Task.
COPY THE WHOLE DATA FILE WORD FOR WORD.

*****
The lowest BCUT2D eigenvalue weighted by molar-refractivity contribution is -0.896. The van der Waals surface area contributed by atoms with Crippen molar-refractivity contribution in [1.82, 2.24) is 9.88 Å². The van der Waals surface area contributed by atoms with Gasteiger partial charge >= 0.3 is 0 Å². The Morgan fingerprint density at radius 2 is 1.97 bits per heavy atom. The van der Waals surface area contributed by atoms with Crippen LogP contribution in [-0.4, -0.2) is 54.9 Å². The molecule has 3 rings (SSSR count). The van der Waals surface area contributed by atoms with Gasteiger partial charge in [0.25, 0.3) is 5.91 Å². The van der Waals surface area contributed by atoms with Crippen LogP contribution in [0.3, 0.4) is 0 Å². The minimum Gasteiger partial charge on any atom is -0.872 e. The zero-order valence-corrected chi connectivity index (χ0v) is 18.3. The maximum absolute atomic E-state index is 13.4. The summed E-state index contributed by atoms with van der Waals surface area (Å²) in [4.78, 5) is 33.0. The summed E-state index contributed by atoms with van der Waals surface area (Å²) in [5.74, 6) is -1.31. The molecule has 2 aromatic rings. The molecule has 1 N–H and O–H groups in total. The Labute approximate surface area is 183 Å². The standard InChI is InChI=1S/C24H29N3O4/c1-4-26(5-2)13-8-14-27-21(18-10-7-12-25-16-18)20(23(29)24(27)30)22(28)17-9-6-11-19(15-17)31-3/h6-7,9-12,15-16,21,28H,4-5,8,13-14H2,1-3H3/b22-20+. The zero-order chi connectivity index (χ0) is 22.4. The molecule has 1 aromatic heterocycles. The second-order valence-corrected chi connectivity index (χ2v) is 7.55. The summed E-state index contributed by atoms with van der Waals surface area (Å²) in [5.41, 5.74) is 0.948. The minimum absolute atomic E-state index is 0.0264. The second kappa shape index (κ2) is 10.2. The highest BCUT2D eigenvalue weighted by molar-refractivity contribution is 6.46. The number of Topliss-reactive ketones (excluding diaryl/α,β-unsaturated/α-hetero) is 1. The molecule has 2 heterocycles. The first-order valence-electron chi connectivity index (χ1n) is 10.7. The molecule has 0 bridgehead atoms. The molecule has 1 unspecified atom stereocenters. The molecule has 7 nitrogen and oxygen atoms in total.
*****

The lowest BCUT2D eigenvalue weighted by molar-refractivity contribution is -0.896. The van der Waals surface area contributed by atoms with Crippen molar-refractivity contribution in [1.82, 2.24) is 9.88 Å². The van der Waals surface area contributed by atoms with Gasteiger partial charge >= 0.3 is 0 Å². The Morgan fingerprint density at radius 2 is 1.97 bits per heavy atom. The van der Waals surface area contributed by atoms with Crippen LogP contribution in [-0.4, -0.2) is 54.9 Å². The molecule has 3 rings (SSSR count). The van der Waals surface area contributed by atoms with Gasteiger partial charge in [0.25, 0.3) is 5.91 Å². The van der Waals surface area contributed by atoms with Crippen LogP contribution in [0.3, 0.4) is 0 Å². The minimum Gasteiger partial charge on any atom is -0.872 e. The zero-order valence-corrected chi connectivity index (χ0v) is 18.3. The maximum absolute atomic E-state index is 13.4. The summed E-state index contributed by atoms with van der Waals surface area (Å²) in [4.78, 5) is 33.0. The summed E-state index contributed by atoms with van der Waals surface area (Å²) in [5.74, 6) is -1.31. The molecule has 2 aromatic rings. The molecule has 1 N–H and O–H groups in total. The Labute approximate surface area is 183 Å². The standard InChI is InChI=1S/C24H29N3O4/c1-4-26(5-2)13-8-14-27-21(18-10-7-12-25-16-18)20(23(29)24(27)30)22(28)17-9-6-11-19(15-17)31-3/h6-7,9-12,15-16,21,28H,4-5,8,13-14H2,1-3H3/b22-20+. The zero-order chi connectivity index (χ0) is 22.4. The molecule has 1 aromatic heterocycles. The second-order valence-corrected chi connectivity index (χ2v) is 7.55. The summed E-state index contributed by atoms with van der Waals surface area (Å²) in [5.41, 5.74) is 0.948. The minimum absolute atomic E-state index is 0.0264. The second kappa shape index (κ2) is 10.2. The highest BCUT2D eigenvalue weighted by molar-refractivity contribution is 6.46. The number of Topliss-reactive ketones (excluding diaryl/α,β-unsaturated/α-hetero) is 1. The molecule has 2 heterocycles. The first-order valence-electron chi connectivity index (χ1n) is 10.7. The molecule has 0 bridgehead atoms. The molecule has 1 unspecified atom stereocenters. The molecule has 7 nitrogen and oxygen atoms in total.